Credit Suisse could owe $2 billion in National Century fraud: judge
By Jonathan Stempel
NEW YORK (Reuters) - Credit Suisse Group Inc CSGN.VX faces a potential $2 billion of exposure over fraud that occurred a decade ago at National Century Financial Enterprises, a result of a federal judge's determination on how to apportion responsibility.
Friday's decision by U.S. District Judge James Graham could expose the Swiss bank to hundreds of millions of dollars of added liability over the activities of Lance Poulsen, who co-founded National Century in 1990 and was its chief executive. He is now serving a 30-year prison term and is presumed insolvent.
The decision is also a victory for bondholders including the state of Arizona, AllianceBernstein Holding LP (AB.N: Quote), Lloyds TSB Bank Plc 48IY.L, MetLife Inc (MET.N: Quote), Allianz SE's (ALVG.DE: Quote) Pimco unit that accused Credit Suisse of deceiving it about the company and missing its estimated $2.9 billion fraud.
"Credit Suisse and Mr. Poulsen are the last remaining defendants in this very serious case, and we are confident that our clients will prevail at trial," Kathy Patrick, a lawyer for some of the bondholders, said in a telephone interview.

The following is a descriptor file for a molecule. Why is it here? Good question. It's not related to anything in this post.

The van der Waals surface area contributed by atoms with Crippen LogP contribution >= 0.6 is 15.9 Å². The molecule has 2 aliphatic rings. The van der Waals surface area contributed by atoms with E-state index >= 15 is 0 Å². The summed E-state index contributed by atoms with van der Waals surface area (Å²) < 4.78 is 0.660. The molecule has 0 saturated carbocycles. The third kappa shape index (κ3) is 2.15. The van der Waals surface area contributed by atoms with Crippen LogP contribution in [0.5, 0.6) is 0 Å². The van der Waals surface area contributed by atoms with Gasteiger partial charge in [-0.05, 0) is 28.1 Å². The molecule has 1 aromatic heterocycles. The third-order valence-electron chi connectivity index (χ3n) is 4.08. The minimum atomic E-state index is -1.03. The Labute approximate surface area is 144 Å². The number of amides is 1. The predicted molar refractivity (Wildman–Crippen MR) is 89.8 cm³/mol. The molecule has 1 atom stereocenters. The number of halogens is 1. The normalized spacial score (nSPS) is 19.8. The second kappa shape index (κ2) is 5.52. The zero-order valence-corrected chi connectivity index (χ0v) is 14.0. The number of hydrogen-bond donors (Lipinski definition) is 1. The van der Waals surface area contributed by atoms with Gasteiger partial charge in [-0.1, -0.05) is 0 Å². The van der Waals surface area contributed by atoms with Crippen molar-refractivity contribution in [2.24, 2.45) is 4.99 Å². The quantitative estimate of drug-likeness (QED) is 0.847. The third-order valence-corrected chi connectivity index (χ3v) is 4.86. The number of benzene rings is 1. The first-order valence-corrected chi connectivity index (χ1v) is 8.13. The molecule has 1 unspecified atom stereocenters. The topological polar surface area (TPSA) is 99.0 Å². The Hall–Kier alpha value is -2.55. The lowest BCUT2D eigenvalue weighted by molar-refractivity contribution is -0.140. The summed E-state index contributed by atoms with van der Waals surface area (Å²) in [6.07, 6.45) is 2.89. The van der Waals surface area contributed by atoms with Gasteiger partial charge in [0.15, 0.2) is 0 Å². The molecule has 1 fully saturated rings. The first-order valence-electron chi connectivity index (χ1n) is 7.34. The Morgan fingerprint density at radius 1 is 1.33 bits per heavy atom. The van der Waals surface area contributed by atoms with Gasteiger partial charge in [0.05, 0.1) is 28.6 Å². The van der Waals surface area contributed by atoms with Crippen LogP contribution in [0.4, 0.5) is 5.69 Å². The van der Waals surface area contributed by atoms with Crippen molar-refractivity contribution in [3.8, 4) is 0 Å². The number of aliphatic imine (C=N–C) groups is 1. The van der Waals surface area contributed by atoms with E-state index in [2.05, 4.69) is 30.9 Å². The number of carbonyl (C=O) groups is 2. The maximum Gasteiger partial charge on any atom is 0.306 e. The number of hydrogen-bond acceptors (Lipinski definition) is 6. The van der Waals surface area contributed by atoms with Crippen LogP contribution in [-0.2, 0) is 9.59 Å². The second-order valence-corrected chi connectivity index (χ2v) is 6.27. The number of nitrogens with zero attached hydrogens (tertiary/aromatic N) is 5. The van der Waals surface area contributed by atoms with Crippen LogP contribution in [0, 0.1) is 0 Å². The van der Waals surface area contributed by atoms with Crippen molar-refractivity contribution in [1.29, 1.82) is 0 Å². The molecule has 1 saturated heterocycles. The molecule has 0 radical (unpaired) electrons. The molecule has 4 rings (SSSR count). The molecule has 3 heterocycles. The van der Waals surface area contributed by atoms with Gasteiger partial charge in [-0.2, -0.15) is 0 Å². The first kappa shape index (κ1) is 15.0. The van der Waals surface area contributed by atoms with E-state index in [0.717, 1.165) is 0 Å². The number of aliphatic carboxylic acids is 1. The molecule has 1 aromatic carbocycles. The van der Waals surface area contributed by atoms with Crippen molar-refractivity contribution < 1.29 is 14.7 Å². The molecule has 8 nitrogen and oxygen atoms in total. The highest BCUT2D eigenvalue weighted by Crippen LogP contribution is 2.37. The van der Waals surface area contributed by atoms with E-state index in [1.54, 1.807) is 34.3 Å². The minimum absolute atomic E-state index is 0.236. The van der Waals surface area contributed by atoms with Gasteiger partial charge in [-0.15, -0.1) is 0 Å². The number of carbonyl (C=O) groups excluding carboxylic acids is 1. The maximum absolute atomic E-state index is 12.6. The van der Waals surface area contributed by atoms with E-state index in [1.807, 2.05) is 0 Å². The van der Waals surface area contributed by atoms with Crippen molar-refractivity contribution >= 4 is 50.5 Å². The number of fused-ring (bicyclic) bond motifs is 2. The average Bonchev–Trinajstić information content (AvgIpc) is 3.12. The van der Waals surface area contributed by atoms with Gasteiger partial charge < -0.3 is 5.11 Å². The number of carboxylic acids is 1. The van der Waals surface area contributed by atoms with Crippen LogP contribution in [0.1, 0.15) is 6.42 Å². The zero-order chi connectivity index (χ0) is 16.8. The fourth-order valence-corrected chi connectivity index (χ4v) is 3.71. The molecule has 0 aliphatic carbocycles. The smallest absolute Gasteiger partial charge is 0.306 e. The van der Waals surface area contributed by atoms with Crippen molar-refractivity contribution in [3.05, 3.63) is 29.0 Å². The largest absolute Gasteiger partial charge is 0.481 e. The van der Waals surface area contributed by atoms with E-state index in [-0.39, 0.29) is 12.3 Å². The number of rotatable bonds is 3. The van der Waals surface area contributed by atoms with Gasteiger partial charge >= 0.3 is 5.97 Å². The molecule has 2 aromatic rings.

Jack Grone, a Credit Suisse spokesman, declined to comment. Harold Levison, who represents MetLife and Lloyds, did not immediately respond to a request for comment.
Patrick estimated that there are more than $1.5 billion of bondholder claims against Credit Suisse, the placement agent for many of National Century's notes.
But the payout could be augmented by interest that has accumulated in more than nine years of litigation.
According to a transcript of a January 7 court hearing, Graham said "there seems to be general agreement that if the plaintiffs succeed in this litigation, they would recover something in the range of almost $2 billion." Continued...